Now, to say that human laws which conflict with the Divine law are not binding, that is to say, are not laws, is to talk stark nonsense. The most pernicious laws, and therefore those which are most opposed to the will of God, have been and are continually enforced as laws by judicial tribunals. Suppose an act innocuous, or positively beneficial, be prohibited by the sovereign under the penalty of death; if I commit this act, I shall be tried and condemned, and if I object to the sentence, that it is contrary to the law of God, who has commanded that human lawgivers shall not prohibit acts which have no evil consequences, the Court of Justice will demonstrate the inconclusiveness of my reasoning by hanging me up, in purusance of the law of which I have impugned the validity. An exception, demurrer, or plea, founded on the law of God was never heard in a Court of Justice, from the creation of the world down to the present moment.
None of this proves Austin's point. For the point about laws contrary to Divine law not being binding is essentially this: to be binding, a thing must obligate, but nothing immoral obligates. There is no moral obligation to conform to someone's decision if it requires you to do something immoral. And it's doubtful that there's any other sort of obligation that actually binds you to do something when you are morally obligated not to do it. That a court might not consider your claim that the law is unjust is not to the point; all that means is that courts enforce laws that are unjust. It tells us nothing about whether the law is genuinely binding or authoritative; and a law that is not genuinely binding or authoritative is only a law-like pretense at law. The stark nonsense is to pretend to that immoral laws can be obligatory for anyone. Austin holds, of course, that what makes a law obligatory or binding is sanction; and this is the reason he appeals to the court in the above. Sanction is an amoral thing; it is rule of force, plain and simple, and therefore cannot distinguish moral and immoral laws. Blackstone, on the other hand, is concerned with authority, not sanction; and the foundation of all authority is moral authority. He is concerned with why it can be right to obey law. The difference between the two makes all the difference between whether one ultimately sides with Antigone or with Creon. Austin sides with Creon; Blackstone with Antigone. But Austin's argument merely begs the whole question under dispute between him and Blackstone, since the real dispute here is over what creates obligation. On Austin's view, it is power to punish; on Blackstone's view, it is right reason. On Austin's view, anything put forward by a tyrant with sufficient power obliges; on Blackstone's view, such tyrants may have the power to punish, but not the right to rule. On Austin's view, the existence and the merit of law are entirely separate; on Blackstone's view, merit is the very heart of what law is, and when law is deficient in merit, it is a perversion of law, and not a true law. Austin's argument requires one already to hold that Blackstone's notion of law is false.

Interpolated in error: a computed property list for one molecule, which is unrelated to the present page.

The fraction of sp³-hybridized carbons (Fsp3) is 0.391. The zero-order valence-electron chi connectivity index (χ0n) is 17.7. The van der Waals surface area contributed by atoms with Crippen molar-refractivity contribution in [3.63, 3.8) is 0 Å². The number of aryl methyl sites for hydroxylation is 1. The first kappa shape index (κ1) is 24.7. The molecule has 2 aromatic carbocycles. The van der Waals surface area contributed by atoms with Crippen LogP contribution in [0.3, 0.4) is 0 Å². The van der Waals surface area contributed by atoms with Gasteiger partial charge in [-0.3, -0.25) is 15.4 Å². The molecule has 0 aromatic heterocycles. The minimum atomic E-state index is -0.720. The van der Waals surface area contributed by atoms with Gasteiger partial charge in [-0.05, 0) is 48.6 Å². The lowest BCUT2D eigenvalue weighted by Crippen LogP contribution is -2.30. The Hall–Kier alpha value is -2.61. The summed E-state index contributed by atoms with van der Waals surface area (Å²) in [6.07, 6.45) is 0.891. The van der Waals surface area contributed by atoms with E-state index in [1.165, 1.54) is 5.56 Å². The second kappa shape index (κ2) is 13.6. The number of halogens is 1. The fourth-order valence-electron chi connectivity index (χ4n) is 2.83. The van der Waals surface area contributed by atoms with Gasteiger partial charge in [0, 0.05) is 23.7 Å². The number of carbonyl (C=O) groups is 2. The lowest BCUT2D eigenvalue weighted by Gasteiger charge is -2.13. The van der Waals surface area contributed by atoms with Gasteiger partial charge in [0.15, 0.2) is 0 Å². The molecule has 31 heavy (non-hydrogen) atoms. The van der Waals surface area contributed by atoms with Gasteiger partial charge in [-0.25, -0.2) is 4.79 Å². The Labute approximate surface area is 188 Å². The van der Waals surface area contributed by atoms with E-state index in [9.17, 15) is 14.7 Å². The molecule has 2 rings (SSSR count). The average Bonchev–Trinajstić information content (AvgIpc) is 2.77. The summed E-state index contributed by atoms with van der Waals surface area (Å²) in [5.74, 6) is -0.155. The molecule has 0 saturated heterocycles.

But this abuse of language is not merely puerile, it is mischievous. When it is said that a law ought to be disobeyed, what is meant is that we are urged to disobey it by motives more cogent and compulsory than those by which it is itself sanctioned. If the laws of God are certain, the motives which they hold to disobeyed, what is, what is meant is that we are urged to disobey it by motives more cogent and compulsory than those by which it is itself sanctioned. If the laws of God are certain, the motives which they hold out to disobey any human command which is at variance with them are paramount to all others. But the laws of God are not always certain....To incite the public to resistance by determinate views of utility may be useful, for resistance, grounded on clear and definite prospects of good, is sometimes beneficial. But to proclaim generally that all laws which are pernicious or contrary to the will of God are void and not to be tolerated, is to preach anarchy, hostile and perilous as much to wise and benign rule as to stupid and galling tyranny.
This strikes me as simply bizarre; we are to encourage disobedience with regard to good possible results and discourage disobedience with regard to justice, on the basis that the latter is uncertain. I see no rhyme or reason in this argument, which puts forward one uncertain thing as better than another uncertain thing, entirely because the latter is uncertain. But there is actually no reason to think that the latter leads to 'anarchy', any more than the former. Indeed, it was a common view for a very long time, and never led to anarchy then; the people who advocate it are not anarchists; the whole charge is just a trumped-up bit of nonsense that has no factual basis behind it. And what sort of 'wise and benign rule' goes about making unjust laws? To the extent its laws are unjust it is precisely not wise and benign, and needs correction.
The point, then, is that these two common complaints against natural law actually either beg the question or are not well-founded. I haven't considered positive arguments for natural law here; but natural law is one of those positions that is typically dismissed without good reason.
[Quotations are from the selection pf "Province of Jurisprudence Determined" in Readings in the Philosophy of Law (2nd edition), Arthur and Shaw, eds. Prentice Hall, 1993: pp. 79-80. You can find out more about John Austin here.]